European Mayors show how climate change must be tackled with proximity policies


More than 220 Euopean mayors and representatives met last week in the European Parliament to reinforce to Europe the idea that climate change must be tackled ‘from the bottom up’, with local and proximity policies as the starting point for a global strategy. Among the leaders was the Deputy Mayor of Porto, Filipe Araújo, who is responsible for the Environment and Climate Transition.

As part of the ‘Translating The EU Green Deal Into Local Action’ initiative, the Deputy-Minister-President of Flanders said that ‘many European reports and objectives have been specified, but the real protagonists of climate change are on the other side of the chain. Because they don’t ramble on in abstract terms, but instead bring practices closer to people’.

‘We have to acknowledge their power and their importance’, said Gwendolyn Rutten, who is taking over the Belgian presidency of the European Union (EU) and brought to the Chamber the example of the Local Energy and Climate Pact undertaken by Flanders, a mission that is in every way similar to the Porto Climate Pact, in particular by calling on local organisations to take on their fundamental role in concrete actions in the climate transition context.

For the Belgian representative, ‘tackling the global climate challenge starts locally, across Europe. Not by individual leaders, but by the masses’. ‘The real power of this Pact lies in its tangible measures, rather than abstract and vague ambitions, so that every citizen can contribute and make a difference’, says Gwendolyn Rutten.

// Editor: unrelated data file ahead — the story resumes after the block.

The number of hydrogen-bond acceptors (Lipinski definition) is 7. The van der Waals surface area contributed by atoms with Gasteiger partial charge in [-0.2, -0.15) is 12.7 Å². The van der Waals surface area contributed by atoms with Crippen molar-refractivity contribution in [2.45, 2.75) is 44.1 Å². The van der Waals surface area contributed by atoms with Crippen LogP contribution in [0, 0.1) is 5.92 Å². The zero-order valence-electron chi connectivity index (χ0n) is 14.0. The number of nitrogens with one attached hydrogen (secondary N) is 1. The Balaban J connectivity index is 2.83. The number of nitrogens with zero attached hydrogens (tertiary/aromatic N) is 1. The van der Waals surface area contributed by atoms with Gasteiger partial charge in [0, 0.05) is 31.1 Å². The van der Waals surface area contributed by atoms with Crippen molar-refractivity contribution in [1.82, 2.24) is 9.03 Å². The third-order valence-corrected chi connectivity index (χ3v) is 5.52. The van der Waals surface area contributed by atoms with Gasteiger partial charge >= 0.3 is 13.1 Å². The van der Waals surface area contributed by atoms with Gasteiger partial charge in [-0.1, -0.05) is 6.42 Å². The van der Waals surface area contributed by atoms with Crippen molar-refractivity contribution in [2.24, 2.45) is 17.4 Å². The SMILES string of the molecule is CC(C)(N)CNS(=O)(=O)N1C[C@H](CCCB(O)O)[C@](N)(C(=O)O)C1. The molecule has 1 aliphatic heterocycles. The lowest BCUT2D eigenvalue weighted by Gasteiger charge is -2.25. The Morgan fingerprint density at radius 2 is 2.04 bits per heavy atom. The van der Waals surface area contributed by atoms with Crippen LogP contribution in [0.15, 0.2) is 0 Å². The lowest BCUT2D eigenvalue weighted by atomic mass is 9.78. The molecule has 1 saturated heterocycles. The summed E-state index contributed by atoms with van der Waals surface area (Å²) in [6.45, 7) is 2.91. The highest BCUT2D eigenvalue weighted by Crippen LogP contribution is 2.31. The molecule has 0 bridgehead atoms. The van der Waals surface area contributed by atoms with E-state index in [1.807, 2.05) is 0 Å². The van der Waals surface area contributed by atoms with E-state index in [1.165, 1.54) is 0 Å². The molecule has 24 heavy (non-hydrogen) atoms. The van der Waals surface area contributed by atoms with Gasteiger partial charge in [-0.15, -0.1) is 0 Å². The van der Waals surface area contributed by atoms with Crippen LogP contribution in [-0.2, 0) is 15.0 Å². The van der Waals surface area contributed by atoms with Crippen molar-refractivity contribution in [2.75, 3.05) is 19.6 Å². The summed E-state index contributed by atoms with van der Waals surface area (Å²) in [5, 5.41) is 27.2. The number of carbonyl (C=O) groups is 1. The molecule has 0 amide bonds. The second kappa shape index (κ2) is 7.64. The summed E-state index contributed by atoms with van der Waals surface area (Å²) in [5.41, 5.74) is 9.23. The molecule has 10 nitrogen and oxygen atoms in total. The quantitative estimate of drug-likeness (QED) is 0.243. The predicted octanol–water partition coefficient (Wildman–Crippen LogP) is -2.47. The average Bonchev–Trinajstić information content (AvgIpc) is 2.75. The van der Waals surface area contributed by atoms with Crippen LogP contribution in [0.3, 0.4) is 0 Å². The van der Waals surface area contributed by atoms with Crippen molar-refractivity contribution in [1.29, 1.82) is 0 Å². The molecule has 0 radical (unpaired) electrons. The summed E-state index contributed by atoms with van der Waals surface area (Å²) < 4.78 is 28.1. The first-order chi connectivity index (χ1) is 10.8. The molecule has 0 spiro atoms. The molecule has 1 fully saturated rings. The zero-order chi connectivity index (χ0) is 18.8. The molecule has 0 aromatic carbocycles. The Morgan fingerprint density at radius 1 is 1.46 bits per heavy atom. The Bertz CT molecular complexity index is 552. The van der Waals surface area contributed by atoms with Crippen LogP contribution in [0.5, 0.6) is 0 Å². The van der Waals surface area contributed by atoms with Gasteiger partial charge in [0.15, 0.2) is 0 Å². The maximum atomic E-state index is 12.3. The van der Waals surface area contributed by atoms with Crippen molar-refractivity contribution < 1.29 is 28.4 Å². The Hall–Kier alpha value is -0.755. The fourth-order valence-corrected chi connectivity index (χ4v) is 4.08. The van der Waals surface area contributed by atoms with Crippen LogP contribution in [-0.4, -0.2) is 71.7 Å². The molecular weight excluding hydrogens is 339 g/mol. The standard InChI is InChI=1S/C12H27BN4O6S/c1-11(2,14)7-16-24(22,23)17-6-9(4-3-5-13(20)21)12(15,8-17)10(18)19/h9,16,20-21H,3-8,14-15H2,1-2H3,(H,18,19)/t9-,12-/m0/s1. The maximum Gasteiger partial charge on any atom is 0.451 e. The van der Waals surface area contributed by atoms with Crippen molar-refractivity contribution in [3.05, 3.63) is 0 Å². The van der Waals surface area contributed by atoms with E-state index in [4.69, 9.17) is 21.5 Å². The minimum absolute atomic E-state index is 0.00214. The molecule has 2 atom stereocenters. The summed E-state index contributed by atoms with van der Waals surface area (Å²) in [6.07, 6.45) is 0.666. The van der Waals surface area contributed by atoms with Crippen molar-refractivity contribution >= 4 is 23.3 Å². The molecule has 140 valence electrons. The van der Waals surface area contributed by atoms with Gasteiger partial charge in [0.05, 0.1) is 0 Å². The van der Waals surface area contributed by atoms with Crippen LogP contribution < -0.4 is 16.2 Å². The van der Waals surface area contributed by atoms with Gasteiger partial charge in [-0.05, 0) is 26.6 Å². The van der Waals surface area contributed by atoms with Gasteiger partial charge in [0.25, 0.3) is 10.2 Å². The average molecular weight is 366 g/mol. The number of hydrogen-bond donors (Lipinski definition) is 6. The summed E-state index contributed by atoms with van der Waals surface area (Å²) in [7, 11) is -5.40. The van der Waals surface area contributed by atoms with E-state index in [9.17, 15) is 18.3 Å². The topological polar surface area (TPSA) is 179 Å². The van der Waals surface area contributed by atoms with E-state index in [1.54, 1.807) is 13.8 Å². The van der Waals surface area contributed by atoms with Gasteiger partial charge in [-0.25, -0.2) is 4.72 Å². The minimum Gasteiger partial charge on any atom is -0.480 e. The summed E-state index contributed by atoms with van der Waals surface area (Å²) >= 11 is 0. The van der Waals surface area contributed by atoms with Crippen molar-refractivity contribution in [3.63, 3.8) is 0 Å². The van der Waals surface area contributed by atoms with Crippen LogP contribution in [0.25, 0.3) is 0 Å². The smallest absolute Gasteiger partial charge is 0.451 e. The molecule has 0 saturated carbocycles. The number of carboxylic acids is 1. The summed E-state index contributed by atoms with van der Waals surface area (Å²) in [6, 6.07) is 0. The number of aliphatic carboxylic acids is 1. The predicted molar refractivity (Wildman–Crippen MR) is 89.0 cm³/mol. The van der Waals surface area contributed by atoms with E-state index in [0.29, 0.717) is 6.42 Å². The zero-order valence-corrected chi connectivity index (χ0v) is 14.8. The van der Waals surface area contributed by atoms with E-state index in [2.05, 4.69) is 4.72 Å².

Local leaders present recommendations to the European Council for greater empowerment

We should recall that, with the ‘Fit For 55’ programme, the European Union is aiming for a 55% reduction in emissions by 2030.

And the European Mayors agreed that they can make a difference through an unprecedented mobilisation of all local partners: by analysing and intensifying mutually reinforcing partnerships between local governments, regions and European initiatives; and matching ambitions with regulations and investment plans.

In a joint statement, they emphasise the need for direct financial support from the EU to local authorities for the implementation of concrete climate measures, and suggest the creation of a working group between the European Commission and the Committee of the Regions to serve as a central platform for the coordination of European instruments, providing guidance and aligning policies with local and regional capacities and needs.

Local and regional leaders will present their ten recommendations for empowering local and regional governments to the European Council, in order to ensure that the European Green Deal is successfully implemented.